- any tree of the genus Fagus, of temperate regions, having a smooth gray bark and bearing small, edible, triangular nuts.
- Also called beechwood. the wood of such a tree.
- any member of the plant family Fagaceae, characterized by trees and shrubs having alternate, usually toothed or lobed leaves, male flowers in catkins and female flowers either solitary or in clusters and bearing a nut enclosed in a cupule or bur, including the beeches, chestnuts, and oaks.
Origin of beech
Examples from the Web for beechen
The essence of clover and grass and dandelions and beechen woods is here.Our Friend John Burroughs
The red-bird flutters lower down in the coppice of green pawpaws, or amidst the amber leaflets of the beechen thicket.The Scalp Hunters
Diomede obeyed, and the beechen axle groaned beneath the weight of the hero and the goddess.Stories from the Iliad
H. L. Havell
Beechen bowls, curiously carved, were highly prized by the ancient shepherds.Woodland Gleanings
He windeth a wreath of the beechen tree, Lest men her shining shoulders see.Poems by the Way
- any N temperate tree of the genus Fagus, esp F. sylvatica of Europe, having smooth greyish bark: family Fagaceae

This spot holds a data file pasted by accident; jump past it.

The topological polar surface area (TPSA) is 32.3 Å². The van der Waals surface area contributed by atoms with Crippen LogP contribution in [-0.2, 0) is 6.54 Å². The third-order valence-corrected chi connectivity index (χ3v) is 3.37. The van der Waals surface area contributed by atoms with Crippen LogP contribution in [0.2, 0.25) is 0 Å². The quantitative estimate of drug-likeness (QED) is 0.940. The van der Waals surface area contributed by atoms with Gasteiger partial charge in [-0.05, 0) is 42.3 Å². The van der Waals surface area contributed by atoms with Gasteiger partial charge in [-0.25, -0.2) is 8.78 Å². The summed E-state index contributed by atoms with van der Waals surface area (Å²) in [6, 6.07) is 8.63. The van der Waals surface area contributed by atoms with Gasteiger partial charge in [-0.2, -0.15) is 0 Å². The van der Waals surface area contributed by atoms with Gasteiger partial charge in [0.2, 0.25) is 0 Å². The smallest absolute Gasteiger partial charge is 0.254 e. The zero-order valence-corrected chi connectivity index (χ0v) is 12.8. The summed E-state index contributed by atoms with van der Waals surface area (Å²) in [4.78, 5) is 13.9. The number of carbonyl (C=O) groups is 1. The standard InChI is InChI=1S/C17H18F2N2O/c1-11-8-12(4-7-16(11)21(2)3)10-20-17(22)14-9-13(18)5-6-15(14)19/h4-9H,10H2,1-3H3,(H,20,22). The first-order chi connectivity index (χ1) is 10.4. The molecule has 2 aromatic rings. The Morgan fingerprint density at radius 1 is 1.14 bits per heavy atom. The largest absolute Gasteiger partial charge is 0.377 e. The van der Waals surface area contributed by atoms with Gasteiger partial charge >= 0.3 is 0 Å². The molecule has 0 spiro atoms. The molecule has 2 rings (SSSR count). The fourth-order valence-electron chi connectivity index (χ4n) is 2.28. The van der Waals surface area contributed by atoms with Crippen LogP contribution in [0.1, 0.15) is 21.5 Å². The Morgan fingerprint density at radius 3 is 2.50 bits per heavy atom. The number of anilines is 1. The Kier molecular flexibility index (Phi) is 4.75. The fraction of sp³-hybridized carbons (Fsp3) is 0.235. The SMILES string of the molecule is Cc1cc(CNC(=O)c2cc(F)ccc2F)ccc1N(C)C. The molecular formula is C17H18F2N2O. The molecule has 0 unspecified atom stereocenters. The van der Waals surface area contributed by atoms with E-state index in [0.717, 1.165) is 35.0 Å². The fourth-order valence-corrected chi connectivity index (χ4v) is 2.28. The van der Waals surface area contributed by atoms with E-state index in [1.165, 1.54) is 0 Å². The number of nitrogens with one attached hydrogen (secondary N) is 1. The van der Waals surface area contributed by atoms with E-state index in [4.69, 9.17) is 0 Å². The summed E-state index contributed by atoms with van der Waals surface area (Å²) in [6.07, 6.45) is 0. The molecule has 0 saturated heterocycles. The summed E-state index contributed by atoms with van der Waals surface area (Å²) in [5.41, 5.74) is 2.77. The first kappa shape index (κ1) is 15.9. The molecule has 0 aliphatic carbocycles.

- any tree of the related genus Nothofagus, of temperate Australasia and South America
- the hard wood of any of these trees, used in making furniture, etc
- See copper beech
Word Origin and History for beechen
Old English bece "beech," from Proto-Germanic *bokjon (cf. Old Norse bok, Dutch beuk, Flemish boek, Old High German buohha, German Buche, Middle Dutch boeke "beech"), from PIE root *bhagos "beech tree" (cf. Greek phegos "oak," Latin fagus "beech," Russian buzina "elder"), perhaps with a ground sense of "edible" (and connected with the root of Greek phagein "to eat;" see -phagous). Beech mast was an ancient food source for agricultural animals across a wide stretch of Europe. Formerly with adjectival form beechen. Also see book.